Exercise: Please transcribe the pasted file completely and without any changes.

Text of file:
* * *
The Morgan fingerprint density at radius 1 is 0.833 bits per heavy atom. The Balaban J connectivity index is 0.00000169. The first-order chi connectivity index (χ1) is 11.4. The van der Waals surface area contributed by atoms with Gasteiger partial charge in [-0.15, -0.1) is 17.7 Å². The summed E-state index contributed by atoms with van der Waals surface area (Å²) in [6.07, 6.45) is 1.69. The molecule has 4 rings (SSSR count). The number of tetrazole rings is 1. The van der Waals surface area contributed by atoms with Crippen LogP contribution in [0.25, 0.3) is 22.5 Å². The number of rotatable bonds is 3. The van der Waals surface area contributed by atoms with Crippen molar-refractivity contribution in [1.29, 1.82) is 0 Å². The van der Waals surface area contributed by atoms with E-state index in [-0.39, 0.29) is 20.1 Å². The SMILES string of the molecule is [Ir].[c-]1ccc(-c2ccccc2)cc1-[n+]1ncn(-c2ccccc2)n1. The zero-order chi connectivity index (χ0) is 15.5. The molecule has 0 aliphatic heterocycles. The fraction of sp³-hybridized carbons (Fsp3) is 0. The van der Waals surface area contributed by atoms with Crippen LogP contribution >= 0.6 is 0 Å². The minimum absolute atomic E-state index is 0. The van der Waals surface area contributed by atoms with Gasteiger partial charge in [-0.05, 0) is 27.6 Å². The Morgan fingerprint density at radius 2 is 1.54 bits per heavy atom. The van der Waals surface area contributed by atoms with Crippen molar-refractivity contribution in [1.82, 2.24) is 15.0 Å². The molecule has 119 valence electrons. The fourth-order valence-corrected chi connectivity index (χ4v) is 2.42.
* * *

The Morgan fingerprint density at radius 1 is 0.833 bits per heavy atom. The Balaban J connectivity index is 0.00000169. The first-order chi connectivity index (χ1) is 11.4. The van der Waals surface area contributed by atoms with Gasteiger partial charge in [-0.15, -0.1) is 17.7 Å². The summed E-state index contributed by atoms with van der Waals surface area (Å²) in [6.07, 6.45) is 1.69. The molecule has 4 rings (SSSR count). The number of tetrazole rings is 1. The van der Waals surface area contributed by atoms with Crippen LogP contribution in [0.25, 0.3) is 22.5 Å². The number of rotatable bonds is 3. The van der Waals surface area contributed by atoms with Crippen molar-refractivity contribution in [1.29, 1.82) is 0 Å². The van der Waals surface area contributed by atoms with E-state index in [-0.39, 0.29) is 20.1 Å². The SMILES string of the molecule is [Ir].[c-]1ccc(-c2ccccc2)cc1-[n+]1ncn(-c2ccccc2)n1. The zero-order chi connectivity index (χ0) is 15.5. The molecule has 0 aliphatic heterocycles. The fraction of sp³-hybridized carbons (Fsp3) is 0. The van der Waals surface area contributed by atoms with Crippen LogP contribution >= 0.6 is 0 Å². The minimum absolute atomic E-state index is 0. The van der Waals surface area contributed by atoms with Gasteiger partial charge in [-0.05, 0) is 27.6 Å². The Morgan fingerprint density at radius 2 is 1.54 bits per heavy atom. The van der Waals surface area contributed by atoms with Crippen molar-refractivity contribution in [1.82, 2.24) is 15.0 Å². The molecule has 119 valence electrons. The fourth-order valence-corrected chi connectivity index (χ4v) is 2.42.